Thursday, July 21, 2016

online (e-learning) RRP Refresher Lead Safety Training Course - Planning Ahead

Dear Certified Renovators,

Per EPA Renovation Repair & Painting Rule, an US EPA accredited training provider is not allowed to provide the online (e-learning) RRP Refresher Lead Safety Training Course certificate to students whose Certified Renovator certificates have expired.

If planned correctly the online (e-learning) RRP Refresher Lead Safety Training Course without hands-on will save contractor(s) money and time.  However, as several students found out, PHS is not able to issue the Certified Renovator certificates without a current previous RRP Initial or Refresher Lead Safety Training Course with Hands-on.  More information for registration is available on how to register for online (e-learning) RRP Refresher Lead Safety Training Course by clicking here.

We look forward in sharing our wealth of experience and knowledge in the lead safety training in this e-learning RRP Certified Renovator course.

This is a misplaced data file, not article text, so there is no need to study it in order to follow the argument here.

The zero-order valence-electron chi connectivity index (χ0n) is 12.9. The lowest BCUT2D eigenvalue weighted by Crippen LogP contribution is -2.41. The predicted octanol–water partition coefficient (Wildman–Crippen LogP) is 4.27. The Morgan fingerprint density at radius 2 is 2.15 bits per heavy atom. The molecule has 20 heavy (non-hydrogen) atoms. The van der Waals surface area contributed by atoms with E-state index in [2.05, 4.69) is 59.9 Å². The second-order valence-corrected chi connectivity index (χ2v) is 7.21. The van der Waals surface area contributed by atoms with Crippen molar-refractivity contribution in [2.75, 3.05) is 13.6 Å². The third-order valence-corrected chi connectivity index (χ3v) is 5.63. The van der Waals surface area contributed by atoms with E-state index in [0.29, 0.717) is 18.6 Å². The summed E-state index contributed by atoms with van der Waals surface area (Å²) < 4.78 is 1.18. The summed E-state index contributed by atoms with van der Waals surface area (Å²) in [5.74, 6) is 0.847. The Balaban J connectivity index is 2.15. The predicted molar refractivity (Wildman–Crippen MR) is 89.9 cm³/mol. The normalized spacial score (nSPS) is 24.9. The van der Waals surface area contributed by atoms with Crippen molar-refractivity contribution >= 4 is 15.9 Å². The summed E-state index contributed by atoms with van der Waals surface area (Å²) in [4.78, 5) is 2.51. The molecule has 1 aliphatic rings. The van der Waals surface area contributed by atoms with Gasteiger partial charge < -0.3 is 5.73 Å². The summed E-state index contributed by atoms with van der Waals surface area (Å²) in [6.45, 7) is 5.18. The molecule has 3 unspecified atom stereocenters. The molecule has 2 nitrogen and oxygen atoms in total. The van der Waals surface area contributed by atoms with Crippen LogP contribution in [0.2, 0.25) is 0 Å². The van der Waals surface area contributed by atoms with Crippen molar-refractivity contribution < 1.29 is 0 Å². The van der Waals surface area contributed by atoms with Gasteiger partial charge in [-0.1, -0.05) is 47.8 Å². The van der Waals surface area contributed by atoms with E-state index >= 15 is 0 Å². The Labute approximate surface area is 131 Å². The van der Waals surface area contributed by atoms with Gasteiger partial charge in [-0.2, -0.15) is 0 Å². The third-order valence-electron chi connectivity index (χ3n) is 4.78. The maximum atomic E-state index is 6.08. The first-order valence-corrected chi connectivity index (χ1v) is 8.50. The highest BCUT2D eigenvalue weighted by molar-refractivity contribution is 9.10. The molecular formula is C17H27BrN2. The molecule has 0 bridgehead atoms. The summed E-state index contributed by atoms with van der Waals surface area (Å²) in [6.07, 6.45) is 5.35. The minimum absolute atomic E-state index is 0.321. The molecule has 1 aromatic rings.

For more information on one of our other asbestos, lead or mold courses click here.

PHS online Lead Safety Training (e-learning Certified Renovator Refresher Course)

Dear Certified Renovators,

Public Health and Safety, Inc. online e-learning Certified Renovator refresher course is available online.  Students may take the course on their time schedule.  Based on the experience of the students that took the class, the lessons learned are summarized on this webpage presented here.

E-Learning EPA Renovator Refresher Course Without Hands-On (Online Lead safety Training)  
You may register for this online CLASS in two ways:
1. VIA our store, once you register you will be added to the  server manually within 24-hours, we will need your birthdate add that in the notes section.  If you register more than one person:  we will need their contact information, including first and last name, address, city, state, zipcode, phone, birthdate, email, etc.  To access the store link click here.